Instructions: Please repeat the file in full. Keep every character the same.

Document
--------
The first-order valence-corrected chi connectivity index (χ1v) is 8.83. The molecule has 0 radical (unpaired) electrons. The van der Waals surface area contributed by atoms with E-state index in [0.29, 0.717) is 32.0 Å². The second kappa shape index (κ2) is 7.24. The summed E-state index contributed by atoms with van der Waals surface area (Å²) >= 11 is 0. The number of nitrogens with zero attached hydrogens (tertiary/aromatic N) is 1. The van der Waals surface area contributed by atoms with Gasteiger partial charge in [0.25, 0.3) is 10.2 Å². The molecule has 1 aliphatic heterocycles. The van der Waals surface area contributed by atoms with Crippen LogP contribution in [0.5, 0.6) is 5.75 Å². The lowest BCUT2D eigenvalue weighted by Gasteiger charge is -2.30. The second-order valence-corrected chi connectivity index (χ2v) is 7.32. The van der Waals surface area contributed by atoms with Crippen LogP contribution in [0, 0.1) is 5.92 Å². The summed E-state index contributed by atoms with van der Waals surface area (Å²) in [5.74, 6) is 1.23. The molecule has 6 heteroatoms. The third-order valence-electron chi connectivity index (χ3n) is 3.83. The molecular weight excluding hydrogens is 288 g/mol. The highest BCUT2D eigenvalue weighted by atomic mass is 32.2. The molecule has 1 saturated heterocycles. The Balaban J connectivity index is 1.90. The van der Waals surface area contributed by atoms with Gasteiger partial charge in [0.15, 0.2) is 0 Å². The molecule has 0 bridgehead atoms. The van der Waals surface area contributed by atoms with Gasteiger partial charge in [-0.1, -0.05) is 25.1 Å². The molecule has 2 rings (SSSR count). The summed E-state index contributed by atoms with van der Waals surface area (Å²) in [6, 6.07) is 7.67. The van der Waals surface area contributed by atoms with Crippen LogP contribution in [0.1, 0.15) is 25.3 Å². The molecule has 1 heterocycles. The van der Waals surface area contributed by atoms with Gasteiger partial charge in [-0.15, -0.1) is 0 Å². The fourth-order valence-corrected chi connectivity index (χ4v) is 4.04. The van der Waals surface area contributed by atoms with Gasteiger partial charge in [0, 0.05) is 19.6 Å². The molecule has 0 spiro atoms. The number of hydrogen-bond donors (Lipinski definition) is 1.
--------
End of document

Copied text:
The first-order valence-corrected chi connectivity index (χ1v) is 8.83. The molecule has 0 radical (unpaired) electrons. The van der Waals surface area contributed by atoms with E-state index in [0.29, 0.717) is 32.0 Å². The second kappa shape index (κ2) is 7.24. The summed E-state index contributed by atoms with van der Waals surface area (Å²) >= 11 is 0. The number of nitrogens with zero attached hydrogens (tertiary/aromatic N) is 1. The van der Waals surface area contributed by atoms with Gasteiger partial charge in [0.25, 0.3) is 10.2 Å². The molecule has 1 aliphatic heterocycles. The van der Waals surface area contributed by atoms with Crippen LogP contribution in [0.5, 0.6) is 5.75 Å². The lowest BCUT2D eigenvalue weighted by Gasteiger charge is -2.30. The second-order valence-corrected chi connectivity index (χ2v) is 7.32. The van der Waals surface area contributed by atoms with Crippen LogP contribution in [0, 0.1) is 5.92 Å². The summed E-state index contributed by atoms with van der Waals surface area (Å²) in [5.74, 6) is 1.23. The molecule has 6 heteroatoms. The third-order valence-electron chi connectivity index (χ3n) is 3.83. The molecular weight excluding hydrogens is 288 g/mol. The highest BCUT2D eigenvalue weighted by atomic mass is 32.2. The molecule has 1 saturated heterocycles. The Balaban J connectivity index is 1.90. The van der Waals surface area contributed by atoms with Gasteiger partial charge in [0.15, 0.2) is 0 Å². The molecule has 0 bridgehead atoms. The van der Waals surface area contributed by atoms with Gasteiger partial charge in [-0.1, -0.05) is 25.1 Å². The molecule has 2 rings (SSSR count). The summed E-state index contributed by atoms with van der Waals surface area (Å²) in [6, 6.07) is 7.67. The van der Waals surface area contributed by atoms with Crippen LogP contribution in [0.1, 0.15) is 25.3 Å². The molecule has 1 heterocycles. The van der Waals surface area contributed by atoms with Gasteiger partial charge in [-0.15, -0.1) is 0 Å². The fourth-order valence-corrected chi connectivity index (χ4v) is 4.04. The van der Waals surface area contributed by atoms with Gasteiger partial charge in [0, 0.05) is 19.6 Å². The molecule has 0 spiro atoms. The number of hydrogen-bond donors (Lipinski definition) is 1.